The privatisation of Philippine Amusement and Gaming Corp. casinos is “out of the question,” as they are providing revenue to fund government programs, Alfredo Lim, the regulator’s president and chief operating officer said.
PAGCOR operates nine casinos across the country, as well as acting as the regulator for the country’s gaming industry. This dual role has often been criticised for the potential for conflicts of interest, leading to calls for the sale of its properties.
“It would be disadvantageous for the government to privatise PAGCOR,” Lim said on the sidelines of the ASEAN Gaming Summit, where he gave a keynote address.
“With the enactment of the Universal Health Bill, PAGCOR is mandated to fund this program,” he said, referring to a bill signed by President Rodrigo Duterte in February that aims to provide universal health coverage. “In fact, 50 percent of our contribution to nation building will be appropriated to finance the implementation of this program.”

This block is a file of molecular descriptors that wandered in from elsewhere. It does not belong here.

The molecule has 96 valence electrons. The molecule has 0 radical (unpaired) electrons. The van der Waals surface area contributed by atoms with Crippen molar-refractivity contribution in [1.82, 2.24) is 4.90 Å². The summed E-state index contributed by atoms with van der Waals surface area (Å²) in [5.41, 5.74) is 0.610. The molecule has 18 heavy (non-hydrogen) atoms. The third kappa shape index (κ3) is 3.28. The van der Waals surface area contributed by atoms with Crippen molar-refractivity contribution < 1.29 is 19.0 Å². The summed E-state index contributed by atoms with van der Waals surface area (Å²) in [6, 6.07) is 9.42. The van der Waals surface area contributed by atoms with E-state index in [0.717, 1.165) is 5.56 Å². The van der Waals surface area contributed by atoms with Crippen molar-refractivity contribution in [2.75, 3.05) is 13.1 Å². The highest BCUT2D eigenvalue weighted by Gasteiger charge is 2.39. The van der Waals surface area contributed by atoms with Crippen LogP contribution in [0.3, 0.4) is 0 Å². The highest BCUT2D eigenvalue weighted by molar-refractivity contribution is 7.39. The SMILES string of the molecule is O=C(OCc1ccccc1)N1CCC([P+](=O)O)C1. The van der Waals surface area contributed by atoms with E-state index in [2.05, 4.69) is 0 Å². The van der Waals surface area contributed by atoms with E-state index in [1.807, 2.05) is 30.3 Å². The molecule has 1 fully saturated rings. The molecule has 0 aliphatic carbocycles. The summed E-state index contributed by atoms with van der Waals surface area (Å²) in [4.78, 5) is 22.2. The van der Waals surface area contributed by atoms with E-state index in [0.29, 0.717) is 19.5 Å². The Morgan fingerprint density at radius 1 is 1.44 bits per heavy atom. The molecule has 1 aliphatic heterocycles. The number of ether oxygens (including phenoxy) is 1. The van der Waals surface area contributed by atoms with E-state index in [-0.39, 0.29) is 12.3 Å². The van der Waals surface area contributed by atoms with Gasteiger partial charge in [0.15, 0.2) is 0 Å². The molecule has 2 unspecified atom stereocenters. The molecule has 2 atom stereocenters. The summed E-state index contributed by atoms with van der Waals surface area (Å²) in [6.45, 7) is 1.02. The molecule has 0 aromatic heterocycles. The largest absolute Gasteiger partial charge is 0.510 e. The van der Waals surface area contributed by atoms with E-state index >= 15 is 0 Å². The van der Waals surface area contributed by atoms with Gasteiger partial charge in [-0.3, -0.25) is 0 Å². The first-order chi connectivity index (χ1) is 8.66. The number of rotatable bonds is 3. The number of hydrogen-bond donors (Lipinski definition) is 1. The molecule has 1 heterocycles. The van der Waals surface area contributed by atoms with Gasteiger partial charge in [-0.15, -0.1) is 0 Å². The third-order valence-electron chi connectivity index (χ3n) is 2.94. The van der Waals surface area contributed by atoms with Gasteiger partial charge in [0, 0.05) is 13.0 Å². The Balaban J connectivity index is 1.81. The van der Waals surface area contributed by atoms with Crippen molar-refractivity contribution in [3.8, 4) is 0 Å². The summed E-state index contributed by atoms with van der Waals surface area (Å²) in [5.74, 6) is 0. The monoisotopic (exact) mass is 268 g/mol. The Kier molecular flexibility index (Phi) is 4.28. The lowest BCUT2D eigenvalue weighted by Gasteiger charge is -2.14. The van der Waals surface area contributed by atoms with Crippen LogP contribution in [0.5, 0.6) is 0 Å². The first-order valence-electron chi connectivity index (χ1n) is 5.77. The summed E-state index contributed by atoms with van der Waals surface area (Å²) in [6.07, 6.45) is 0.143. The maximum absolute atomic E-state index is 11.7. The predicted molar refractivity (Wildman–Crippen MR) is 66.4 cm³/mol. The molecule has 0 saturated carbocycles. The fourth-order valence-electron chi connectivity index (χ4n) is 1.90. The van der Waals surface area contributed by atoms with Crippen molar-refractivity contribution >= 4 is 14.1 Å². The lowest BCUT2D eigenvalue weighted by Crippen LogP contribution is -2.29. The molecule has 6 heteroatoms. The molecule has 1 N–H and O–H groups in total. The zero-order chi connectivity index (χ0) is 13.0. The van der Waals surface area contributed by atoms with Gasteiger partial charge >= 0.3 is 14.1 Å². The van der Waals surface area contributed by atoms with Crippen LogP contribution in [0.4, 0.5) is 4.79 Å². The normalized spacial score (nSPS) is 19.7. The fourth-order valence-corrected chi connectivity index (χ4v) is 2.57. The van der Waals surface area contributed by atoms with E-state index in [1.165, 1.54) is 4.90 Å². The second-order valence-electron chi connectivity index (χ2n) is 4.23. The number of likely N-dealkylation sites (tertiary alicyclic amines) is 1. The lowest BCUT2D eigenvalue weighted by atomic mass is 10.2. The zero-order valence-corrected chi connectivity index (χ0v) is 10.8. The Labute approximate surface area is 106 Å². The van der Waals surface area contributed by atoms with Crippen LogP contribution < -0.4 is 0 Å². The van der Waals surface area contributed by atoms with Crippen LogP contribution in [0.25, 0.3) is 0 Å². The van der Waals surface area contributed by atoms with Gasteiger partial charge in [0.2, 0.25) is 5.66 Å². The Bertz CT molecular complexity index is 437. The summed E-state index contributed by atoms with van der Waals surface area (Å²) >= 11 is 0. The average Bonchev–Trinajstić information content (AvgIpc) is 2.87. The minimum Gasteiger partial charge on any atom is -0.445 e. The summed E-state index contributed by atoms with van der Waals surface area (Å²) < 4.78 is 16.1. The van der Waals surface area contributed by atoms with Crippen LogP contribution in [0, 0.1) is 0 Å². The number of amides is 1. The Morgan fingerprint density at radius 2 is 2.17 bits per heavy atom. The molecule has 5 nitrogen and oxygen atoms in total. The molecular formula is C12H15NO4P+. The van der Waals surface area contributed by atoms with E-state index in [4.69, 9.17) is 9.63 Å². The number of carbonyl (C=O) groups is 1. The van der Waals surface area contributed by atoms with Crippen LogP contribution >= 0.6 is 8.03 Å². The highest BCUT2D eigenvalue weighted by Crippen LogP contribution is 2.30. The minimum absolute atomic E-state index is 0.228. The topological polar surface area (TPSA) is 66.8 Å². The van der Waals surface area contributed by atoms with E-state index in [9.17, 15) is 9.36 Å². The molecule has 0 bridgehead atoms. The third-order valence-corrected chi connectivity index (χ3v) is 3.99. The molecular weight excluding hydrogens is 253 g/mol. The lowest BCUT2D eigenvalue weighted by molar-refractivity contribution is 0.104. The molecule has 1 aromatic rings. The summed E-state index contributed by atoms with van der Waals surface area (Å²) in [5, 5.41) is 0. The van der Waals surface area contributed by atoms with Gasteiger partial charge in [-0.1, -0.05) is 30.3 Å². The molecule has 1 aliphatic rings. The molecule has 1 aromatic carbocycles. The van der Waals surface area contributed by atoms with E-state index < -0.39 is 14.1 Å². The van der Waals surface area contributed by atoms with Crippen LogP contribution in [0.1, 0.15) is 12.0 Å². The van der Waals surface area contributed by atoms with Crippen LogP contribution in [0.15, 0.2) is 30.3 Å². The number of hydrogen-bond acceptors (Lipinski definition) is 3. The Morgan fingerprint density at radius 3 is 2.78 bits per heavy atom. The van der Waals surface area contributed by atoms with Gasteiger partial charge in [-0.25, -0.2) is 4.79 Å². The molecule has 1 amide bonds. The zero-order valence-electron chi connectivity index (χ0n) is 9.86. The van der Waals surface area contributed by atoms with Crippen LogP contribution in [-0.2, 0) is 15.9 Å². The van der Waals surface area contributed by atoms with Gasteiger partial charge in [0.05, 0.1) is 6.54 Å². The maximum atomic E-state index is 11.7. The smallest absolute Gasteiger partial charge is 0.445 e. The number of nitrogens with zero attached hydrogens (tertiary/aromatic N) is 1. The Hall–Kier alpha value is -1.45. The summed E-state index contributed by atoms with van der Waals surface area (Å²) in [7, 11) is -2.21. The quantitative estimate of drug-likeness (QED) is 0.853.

The Philippine gaming industry generated PHP215.8 billion ($4 billion) in total revenue in 2018, up from PHP176.5 billion the year earlier. PAGCOR’s own casinos generated PHP35.8 billion, little changed from the prior year.
The government has also had an increasing revenue stream from its Philippine Offshore Gaming operator licenses, with Chinese firms flooding into the country.
Lim said PAGCOR is now seeking to tap the European market and had a “surprising” level of enquiries during ICE Totally Gaming in London.
The regulator has issued 57 POGO licenses to date and Lim expects that figure to rise further this year. Unlike in the land-based sphere there is currently no cap on the number of potential licenses that can be issued.
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